Where are all the great women artists? The gender gap in the industry may have reduced in size over the years, but as ARTnews’s June 2015 issue points out, there’s still rampant sexism in the art world.
Curator Maura Reilly begins by breaking it down numerically and structurally in her article “TAKING THE MEASURE OF SEXISM: FACTS, FIGURES, AND FIXES”, from the amount of press women artists get to museum representation statistics. For example, since 2007 only 29% of solo shows at the Whitney Museum went to women. She continues,
It’s not looking much better at the Museum of Modern Art in New York. In 2004, when the museum opened its new building, with a reinstallation of the permanent collection spanning the years 1880 to 1970, of the 410 works on display in the fourth- and fifth-floor galleries, only 16 were by women. That’s 4 percent. Even fewer works were by artists of color. At my most recent count, in April 2015, 7 percent of the works on display were by women.
Feminist collective The Guerrilla Girls’ “Report Card” from 1986 takes galleries to task over how many women they represented. Pussy Galore’s 2015 version show how much (and how little) has changed in 29 years.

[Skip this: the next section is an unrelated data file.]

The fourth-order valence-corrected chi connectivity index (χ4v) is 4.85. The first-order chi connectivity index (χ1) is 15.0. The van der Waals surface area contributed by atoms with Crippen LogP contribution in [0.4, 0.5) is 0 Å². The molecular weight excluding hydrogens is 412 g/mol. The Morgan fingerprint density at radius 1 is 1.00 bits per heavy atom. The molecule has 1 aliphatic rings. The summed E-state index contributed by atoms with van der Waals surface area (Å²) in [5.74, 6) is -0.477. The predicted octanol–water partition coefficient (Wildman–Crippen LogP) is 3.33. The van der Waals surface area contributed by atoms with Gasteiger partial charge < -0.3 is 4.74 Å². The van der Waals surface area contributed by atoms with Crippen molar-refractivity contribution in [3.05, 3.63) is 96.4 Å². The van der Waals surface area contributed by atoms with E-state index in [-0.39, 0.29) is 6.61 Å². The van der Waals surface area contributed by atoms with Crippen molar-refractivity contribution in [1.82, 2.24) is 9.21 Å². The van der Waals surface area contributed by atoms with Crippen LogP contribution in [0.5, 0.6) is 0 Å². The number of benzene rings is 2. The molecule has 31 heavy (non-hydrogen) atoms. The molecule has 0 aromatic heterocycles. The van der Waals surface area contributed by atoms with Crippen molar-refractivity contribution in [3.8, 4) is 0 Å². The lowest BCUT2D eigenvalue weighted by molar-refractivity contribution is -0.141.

©1986 GUERRILLA GIRLS; ©2015 PUSSY GALORE
Theorist Amelia Jones argues that women (as well as artists of color and queer artists) are allowed into the hegemony of the art world so long as they ape the identities and roles of straight white male artists; the purported archetype of the “artist genius”. It may behoove those on the fringes to eschew this institutional authority and develop spaces outside to foster a new kind of art world. Jones says,
While not disregarding the potential importance of large museum exhibitions and programming in foregrounding feminist goals, artists, and movements, I find […] more modest venues more creatively vital at this moment for achieving feminist goals.
She cites the Blk Grrrl Book Fair, an LA-based event this past March which combined artworks, poetry, performance and more from anti-racist, radical feminists, as “the art world I want.”
Linda Nochlin, in many regards the progenitor of the feminist art movement, spoke with Maura Reilly for the issue, touching on everything from her hatred of Tinker Bell to the landscape of feminism in the arts today:
It is undeniable that both institutions and education have changed a great deal. M.F.A. programs are now comprised of 60 percent women students. There are courses on women artists, feminism and art, contemporary women artists, etc., at major institutions of learning. This would have been unheard of in my day.
Check out all of the art world feminist goodness in the June 2015 issue of ARTnews.